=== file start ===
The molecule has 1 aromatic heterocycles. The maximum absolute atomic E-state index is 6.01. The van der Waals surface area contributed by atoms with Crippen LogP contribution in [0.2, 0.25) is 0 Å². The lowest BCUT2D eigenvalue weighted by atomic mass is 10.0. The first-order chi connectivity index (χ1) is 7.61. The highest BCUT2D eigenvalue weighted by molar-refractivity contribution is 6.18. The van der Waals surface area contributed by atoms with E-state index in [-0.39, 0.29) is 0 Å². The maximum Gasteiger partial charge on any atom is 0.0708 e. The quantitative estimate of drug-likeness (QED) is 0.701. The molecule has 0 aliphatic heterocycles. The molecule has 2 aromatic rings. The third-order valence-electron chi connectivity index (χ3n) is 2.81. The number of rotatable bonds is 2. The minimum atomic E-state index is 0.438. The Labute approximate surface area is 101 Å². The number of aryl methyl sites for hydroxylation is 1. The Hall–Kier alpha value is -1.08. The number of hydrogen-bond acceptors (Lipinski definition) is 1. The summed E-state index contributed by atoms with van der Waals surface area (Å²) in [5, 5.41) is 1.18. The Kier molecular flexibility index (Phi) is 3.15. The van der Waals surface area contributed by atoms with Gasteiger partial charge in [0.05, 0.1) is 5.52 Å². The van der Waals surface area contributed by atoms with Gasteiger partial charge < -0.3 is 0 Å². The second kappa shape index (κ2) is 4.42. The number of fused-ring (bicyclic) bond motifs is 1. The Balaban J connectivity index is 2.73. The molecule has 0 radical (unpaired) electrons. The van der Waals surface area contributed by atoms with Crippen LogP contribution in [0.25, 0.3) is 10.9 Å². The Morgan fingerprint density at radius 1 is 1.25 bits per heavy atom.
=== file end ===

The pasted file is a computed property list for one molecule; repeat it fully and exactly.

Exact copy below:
The molecule has 1 aromatic heterocycles. The maximum absolute atomic E-state index is 6.01. The van der Waals surface area contributed by atoms with Crippen LogP contribution in [0.2, 0.25) is 0 Å². The lowest BCUT2D eigenvalue weighted by atomic mass is 10.0. The first-order chi connectivity index (χ1) is 7.61. The highest BCUT2D eigenvalue weighted by molar-refractivity contribution is 6.18. The van der Waals surface area contributed by atoms with E-state index in [-0.39, 0.29) is 0 Å². The maximum Gasteiger partial charge on any atom is 0.0708 e. The quantitative estimate of drug-likeness (QED) is 0.701. The molecule has 0 aliphatic heterocycles. The molecule has 2 aromatic rings. The third-order valence-electron chi connectivity index (χ3n) is 2.81. The number of rotatable bonds is 2. The minimum atomic E-state index is 0.438. The Labute approximate surface area is 101 Å². The number of aryl methyl sites for hydroxylation is 1. The Hall–Kier alpha value is -1.08. The number of hydrogen-bond acceptors (Lipinski definition) is 1. The summed E-state index contributed by atoms with van der Waals surface area (Å²) in [5, 5.41) is 1.18. The Kier molecular flexibility index (Phi) is 3.15. The van der Waals surface area contributed by atoms with Gasteiger partial charge in [0.05, 0.1) is 5.52 Å². The van der Waals surface area contributed by atoms with Gasteiger partial charge < -0.3 is 0 Å². The second kappa shape index (κ2) is 4.42. The number of fused-ring (bicyclic) bond motifs is 1. The Balaban J connectivity index is 2.73. The molecule has 0 radical (unpaired) electrons. The van der Waals surface area contributed by atoms with Crippen LogP contribution in [0.25, 0.3) is 10.9 Å². The Morgan fingerprint density at radius 1 is 1.25 bits per heavy atom.